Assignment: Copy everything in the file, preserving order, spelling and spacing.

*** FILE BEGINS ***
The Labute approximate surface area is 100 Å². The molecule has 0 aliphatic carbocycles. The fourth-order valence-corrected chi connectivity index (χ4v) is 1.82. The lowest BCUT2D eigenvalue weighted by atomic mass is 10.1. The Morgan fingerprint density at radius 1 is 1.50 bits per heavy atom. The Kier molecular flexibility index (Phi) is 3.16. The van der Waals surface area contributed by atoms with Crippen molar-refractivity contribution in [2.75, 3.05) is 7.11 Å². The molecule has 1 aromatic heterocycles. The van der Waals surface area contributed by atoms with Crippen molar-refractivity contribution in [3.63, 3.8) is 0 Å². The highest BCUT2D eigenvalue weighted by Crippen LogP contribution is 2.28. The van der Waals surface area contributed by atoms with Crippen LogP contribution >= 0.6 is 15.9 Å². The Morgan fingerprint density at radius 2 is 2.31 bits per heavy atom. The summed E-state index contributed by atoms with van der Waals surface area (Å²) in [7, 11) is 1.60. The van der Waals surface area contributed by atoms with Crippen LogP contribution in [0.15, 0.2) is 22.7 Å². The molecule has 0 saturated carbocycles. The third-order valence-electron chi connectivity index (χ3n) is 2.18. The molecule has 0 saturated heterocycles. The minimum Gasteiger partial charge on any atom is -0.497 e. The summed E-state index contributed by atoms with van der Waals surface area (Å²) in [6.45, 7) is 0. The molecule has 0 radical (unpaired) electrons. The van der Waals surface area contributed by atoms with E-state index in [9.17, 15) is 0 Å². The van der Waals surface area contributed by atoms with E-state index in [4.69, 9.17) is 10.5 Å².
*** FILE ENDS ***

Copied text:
The Labute approximate surface area is 100 Å². The molecule has 0 aliphatic carbocycles. The fourth-order valence-corrected chi connectivity index (χ4v) is 1.82. The lowest BCUT2D eigenvalue weighted by atomic mass is 10.1. The Morgan fingerprint density at radius 1 is 1.50 bits per heavy atom. The Kier molecular flexibility index (Phi) is 3.16. The van der Waals surface area contributed by atoms with Crippen molar-refractivity contribution in [2.75, 3.05) is 7.11 Å². The molecule has 1 aromatic heterocycles. The van der Waals surface area contributed by atoms with Crippen molar-refractivity contribution in [3.63, 3.8) is 0 Å². The highest BCUT2D eigenvalue weighted by Crippen LogP contribution is 2.28. The van der Waals surface area contributed by atoms with Crippen LogP contribution >= 0.6 is 15.9 Å². The Morgan fingerprint density at radius 2 is 2.31 bits per heavy atom. The summed E-state index contributed by atoms with van der Waals surface area (Å²) in [7, 11) is 1.60. The van der Waals surface area contributed by atoms with Crippen LogP contribution in [0.15, 0.2) is 22.7 Å². The molecule has 0 saturated carbocycles. The third-order valence-electron chi connectivity index (χ3n) is 2.18. The molecule has 0 saturated heterocycles. The minimum Gasteiger partial charge on any atom is -0.497 e. The summed E-state index contributed by atoms with van der Waals surface area (Å²) in [6.45, 7) is 0. The molecule has 0 radical (unpaired) electrons. The van der Waals surface area contributed by atoms with E-state index in [9.17, 15) is 0 Å². The van der Waals surface area contributed by atoms with E-state index in [4.69, 9.17) is 10.5 Å².